Sunday, January 06, 2008

Making your own luck

I recently heard a story about the golfer Sam Sneed, who, years ago, was asked if there was any luck connected with golf. Sneed replied that there was: the more he practiced, the more luck he had.

Partly by chance I came across a list that outlines four varieties of luck as defined by J.H. Austin.

1. Pure luck or blind chance, which is independent from anything else we might say or do.
2. Good luck that occurs in the context of general exploratory behavior (i.e. persistence or curiosity) which increases the likelihood of "happy accidents."
3. Good luck in the context of the prepared mind (a mind that has the ability to recognize connections)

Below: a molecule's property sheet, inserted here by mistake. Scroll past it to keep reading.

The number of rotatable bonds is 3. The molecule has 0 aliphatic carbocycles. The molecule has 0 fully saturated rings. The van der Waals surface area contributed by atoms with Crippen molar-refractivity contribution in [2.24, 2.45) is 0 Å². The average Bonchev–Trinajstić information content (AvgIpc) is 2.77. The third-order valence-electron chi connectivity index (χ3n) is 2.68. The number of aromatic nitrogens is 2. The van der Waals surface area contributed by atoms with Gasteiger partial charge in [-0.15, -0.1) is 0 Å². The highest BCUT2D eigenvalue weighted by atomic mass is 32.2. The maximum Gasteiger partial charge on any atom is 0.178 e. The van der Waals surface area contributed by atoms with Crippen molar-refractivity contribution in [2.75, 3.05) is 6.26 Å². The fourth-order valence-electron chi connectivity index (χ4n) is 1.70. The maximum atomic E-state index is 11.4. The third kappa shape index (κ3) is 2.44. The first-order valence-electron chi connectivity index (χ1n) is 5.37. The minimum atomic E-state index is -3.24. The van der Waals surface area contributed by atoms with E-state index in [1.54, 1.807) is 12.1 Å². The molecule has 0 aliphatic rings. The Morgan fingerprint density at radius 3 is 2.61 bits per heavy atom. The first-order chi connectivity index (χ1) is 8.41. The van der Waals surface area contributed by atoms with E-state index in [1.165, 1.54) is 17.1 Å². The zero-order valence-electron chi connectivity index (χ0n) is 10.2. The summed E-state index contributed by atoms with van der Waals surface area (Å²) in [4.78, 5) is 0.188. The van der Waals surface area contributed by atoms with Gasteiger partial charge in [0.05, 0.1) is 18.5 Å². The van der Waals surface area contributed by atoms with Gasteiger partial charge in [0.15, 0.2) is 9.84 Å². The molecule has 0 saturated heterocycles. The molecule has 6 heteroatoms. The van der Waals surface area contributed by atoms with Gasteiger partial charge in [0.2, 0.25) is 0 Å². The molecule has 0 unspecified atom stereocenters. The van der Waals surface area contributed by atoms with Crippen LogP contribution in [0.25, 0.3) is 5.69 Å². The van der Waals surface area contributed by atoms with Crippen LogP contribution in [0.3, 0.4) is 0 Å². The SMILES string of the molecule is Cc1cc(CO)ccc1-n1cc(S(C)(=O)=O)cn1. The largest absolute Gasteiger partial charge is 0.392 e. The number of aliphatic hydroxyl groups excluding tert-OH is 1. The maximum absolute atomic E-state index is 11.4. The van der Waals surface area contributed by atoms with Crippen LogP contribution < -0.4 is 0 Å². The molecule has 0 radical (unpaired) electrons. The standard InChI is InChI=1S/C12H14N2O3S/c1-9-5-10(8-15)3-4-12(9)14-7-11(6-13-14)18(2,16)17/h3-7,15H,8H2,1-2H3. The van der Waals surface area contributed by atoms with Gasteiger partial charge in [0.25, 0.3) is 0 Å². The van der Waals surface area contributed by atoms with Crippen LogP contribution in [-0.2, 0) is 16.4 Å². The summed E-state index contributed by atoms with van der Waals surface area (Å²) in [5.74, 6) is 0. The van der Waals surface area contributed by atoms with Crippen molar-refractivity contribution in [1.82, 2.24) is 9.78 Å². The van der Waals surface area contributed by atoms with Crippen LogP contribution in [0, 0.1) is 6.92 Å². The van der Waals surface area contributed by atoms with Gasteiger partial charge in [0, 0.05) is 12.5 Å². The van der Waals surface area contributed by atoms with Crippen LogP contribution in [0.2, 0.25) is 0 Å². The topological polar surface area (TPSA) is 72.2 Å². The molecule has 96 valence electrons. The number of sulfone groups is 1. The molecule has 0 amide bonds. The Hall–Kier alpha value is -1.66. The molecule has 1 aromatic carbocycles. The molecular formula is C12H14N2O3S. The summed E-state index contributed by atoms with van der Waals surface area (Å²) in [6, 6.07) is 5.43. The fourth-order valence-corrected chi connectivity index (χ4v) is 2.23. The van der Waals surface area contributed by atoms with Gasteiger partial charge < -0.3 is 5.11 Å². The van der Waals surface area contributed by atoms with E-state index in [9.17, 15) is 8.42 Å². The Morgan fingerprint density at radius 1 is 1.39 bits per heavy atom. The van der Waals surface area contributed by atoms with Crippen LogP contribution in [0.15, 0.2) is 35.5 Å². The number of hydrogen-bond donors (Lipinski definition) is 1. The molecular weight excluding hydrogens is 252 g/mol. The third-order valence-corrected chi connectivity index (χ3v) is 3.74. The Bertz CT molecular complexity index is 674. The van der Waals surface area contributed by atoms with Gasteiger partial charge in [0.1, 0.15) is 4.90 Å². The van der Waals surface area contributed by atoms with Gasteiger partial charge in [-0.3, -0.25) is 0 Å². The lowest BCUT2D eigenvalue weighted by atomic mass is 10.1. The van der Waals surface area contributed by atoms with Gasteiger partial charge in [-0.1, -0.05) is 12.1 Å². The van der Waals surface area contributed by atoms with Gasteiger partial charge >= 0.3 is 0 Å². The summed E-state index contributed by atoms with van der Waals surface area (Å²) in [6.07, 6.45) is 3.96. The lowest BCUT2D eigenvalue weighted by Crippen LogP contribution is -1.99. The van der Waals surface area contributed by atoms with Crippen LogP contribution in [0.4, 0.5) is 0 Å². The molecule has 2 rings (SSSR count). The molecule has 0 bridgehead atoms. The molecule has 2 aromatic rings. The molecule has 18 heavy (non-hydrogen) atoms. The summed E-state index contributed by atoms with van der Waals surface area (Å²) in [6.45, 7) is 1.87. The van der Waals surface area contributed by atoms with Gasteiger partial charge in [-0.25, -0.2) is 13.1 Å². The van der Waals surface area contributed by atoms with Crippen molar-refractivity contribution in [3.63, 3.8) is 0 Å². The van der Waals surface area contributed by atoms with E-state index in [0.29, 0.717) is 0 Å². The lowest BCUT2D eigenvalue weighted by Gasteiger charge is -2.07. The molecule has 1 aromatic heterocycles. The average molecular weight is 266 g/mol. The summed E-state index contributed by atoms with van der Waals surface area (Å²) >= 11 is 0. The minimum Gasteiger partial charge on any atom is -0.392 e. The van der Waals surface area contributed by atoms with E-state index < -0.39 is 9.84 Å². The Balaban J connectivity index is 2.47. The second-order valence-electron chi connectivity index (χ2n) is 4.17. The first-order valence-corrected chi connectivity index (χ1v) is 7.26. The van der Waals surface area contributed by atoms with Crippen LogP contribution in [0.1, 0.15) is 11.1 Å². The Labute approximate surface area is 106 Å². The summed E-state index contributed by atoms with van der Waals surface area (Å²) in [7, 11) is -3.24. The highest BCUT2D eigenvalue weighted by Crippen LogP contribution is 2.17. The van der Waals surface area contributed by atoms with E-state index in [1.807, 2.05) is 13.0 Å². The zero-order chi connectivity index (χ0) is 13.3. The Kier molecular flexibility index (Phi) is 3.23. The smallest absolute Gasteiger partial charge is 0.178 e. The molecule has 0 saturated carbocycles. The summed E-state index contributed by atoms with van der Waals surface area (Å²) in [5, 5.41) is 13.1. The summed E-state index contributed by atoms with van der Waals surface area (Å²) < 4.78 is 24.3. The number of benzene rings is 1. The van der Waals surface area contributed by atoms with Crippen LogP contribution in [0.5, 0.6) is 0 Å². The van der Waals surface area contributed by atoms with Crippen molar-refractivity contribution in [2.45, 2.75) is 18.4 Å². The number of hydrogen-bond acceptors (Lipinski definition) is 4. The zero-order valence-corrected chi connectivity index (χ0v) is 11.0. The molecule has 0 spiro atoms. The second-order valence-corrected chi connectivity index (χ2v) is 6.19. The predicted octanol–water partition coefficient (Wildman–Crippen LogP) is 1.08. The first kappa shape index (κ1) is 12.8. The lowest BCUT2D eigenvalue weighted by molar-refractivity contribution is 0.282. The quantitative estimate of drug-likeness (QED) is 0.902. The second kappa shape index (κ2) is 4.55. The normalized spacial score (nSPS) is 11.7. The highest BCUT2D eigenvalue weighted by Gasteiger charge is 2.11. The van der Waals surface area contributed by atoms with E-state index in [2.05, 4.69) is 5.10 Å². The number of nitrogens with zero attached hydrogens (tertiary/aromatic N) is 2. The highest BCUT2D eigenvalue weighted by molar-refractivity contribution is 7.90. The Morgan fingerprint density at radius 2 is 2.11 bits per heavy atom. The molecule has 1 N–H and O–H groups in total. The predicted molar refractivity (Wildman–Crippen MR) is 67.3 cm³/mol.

4. Good luck that appears in the context of personal activities that might be removed from what you happen to be working on.

Musically speaking nobody can control the first variety, either as a composer or a performing musician. The second variety of luck is the kind that happens when we work on music: writing and writing about music, practicing, rehearsing, and performing. The third kind of luck happens when you extend yourself, go out into the world, listen to unfamiliar music, seek out new musical experiences, and read about music. The fourth kind of luck is luck that happens when you extend yourself in extra-musical ways, always remembering that as musicians it is our job to reach out to a larger world, even if it is not currently reaching out to us.

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